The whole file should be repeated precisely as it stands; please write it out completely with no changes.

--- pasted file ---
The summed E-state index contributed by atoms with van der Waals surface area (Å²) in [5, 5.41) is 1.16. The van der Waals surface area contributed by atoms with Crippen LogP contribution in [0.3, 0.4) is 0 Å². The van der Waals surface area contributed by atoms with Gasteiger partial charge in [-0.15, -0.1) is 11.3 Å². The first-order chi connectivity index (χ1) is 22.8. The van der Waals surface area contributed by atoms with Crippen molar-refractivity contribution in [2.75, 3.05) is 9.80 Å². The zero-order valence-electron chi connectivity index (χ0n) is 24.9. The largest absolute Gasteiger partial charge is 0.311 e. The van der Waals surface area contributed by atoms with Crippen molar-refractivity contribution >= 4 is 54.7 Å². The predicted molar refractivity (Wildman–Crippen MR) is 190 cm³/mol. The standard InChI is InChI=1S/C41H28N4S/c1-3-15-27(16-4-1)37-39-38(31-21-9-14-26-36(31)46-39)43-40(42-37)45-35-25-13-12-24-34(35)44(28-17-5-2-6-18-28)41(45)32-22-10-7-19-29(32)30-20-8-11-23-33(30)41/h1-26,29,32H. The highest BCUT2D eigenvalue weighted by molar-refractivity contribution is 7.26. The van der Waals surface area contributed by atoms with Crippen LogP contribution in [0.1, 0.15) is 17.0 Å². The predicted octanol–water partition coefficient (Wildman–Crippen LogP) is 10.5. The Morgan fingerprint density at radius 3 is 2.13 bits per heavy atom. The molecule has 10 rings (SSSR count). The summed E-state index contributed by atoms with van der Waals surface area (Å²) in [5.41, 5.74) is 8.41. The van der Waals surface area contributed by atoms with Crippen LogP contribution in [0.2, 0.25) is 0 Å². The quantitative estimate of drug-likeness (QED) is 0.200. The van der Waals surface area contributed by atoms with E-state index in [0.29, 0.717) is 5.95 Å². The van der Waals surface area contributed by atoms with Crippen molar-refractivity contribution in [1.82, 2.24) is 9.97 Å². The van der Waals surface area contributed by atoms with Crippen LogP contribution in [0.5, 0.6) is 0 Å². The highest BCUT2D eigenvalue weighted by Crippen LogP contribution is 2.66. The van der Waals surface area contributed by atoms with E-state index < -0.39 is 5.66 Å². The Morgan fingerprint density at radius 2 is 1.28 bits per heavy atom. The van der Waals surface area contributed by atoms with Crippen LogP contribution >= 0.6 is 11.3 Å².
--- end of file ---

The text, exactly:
The summed E-state index contributed by atoms with van der Waals surface area (Å²) in [5, 5.41) is 1.16. The van der Waals surface area contributed by atoms with Crippen LogP contribution in [0.3, 0.4) is 0 Å². The van der Waals surface area contributed by atoms with Gasteiger partial charge in [-0.15, -0.1) is 11.3 Å². The first-order chi connectivity index (χ1) is 22.8. The van der Waals surface area contributed by atoms with Crippen molar-refractivity contribution in [2.75, 3.05) is 9.80 Å². The zero-order valence-electron chi connectivity index (χ0n) is 24.9. The largest absolute Gasteiger partial charge is 0.311 e. The van der Waals surface area contributed by atoms with Crippen molar-refractivity contribution >= 4 is 54.7 Å². The predicted molar refractivity (Wildman–Crippen MR) is 190 cm³/mol. The standard InChI is InChI=1S/C41H28N4S/c1-3-15-27(16-4-1)37-39-38(31-21-9-14-26-36(31)46-39)43-40(42-37)45-35-25-13-12-24-34(35)44(28-17-5-2-6-18-28)41(45)32-22-10-7-19-29(32)30-20-8-11-23-33(30)41/h1-26,29,32H. The highest BCUT2D eigenvalue weighted by molar-refractivity contribution is 7.26. The van der Waals surface area contributed by atoms with Crippen LogP contribution in [0.1, 0.15) is 17.0 Å². The predicted octanol–water partition coefficient (Wildman–Crippen LogP) is 10.5. The Morgan fingerprint density at radius 3 is 2.13 bits per heavy atom. The molecule has 10 rings (SSSR count). The summed E-state index contributed by atoms with van der Waals surface area (Å²) in [5.41, 5.74) is 8.41. The van der Waals surface area contributed by atoms with Crippen LogP contribution in [0.2, 0.25) is 0 Å². The quantitative estimate of drug-likeness (QED) is 0.200. The van der Waals surface area contributed by atoms with E-state index in [0.29, 0.717) is 5.95 Å². The van der Waals surface area contributed by atoms with Crippen molar-refractivity contribution in [1.82, 2.24) is 9.97 Å². The van der Waals surface area contributed by atoms with Crippen LogP contribution in [0.5, 0.6) is 0 Å². The highest BCUT2D eigenvalue weighted by Crippen LogP contribution is 2.66. The van der Waals surface area contributed by atoms with E-state index < -0.39 is 5.66 Å². The Morgan fingerprint density at radius 2 is 1.28 bits per heavy atom. The van der Waals surface area contributed by atoms with Crippen LogP contribution >= 0.6 is 11.3 Å².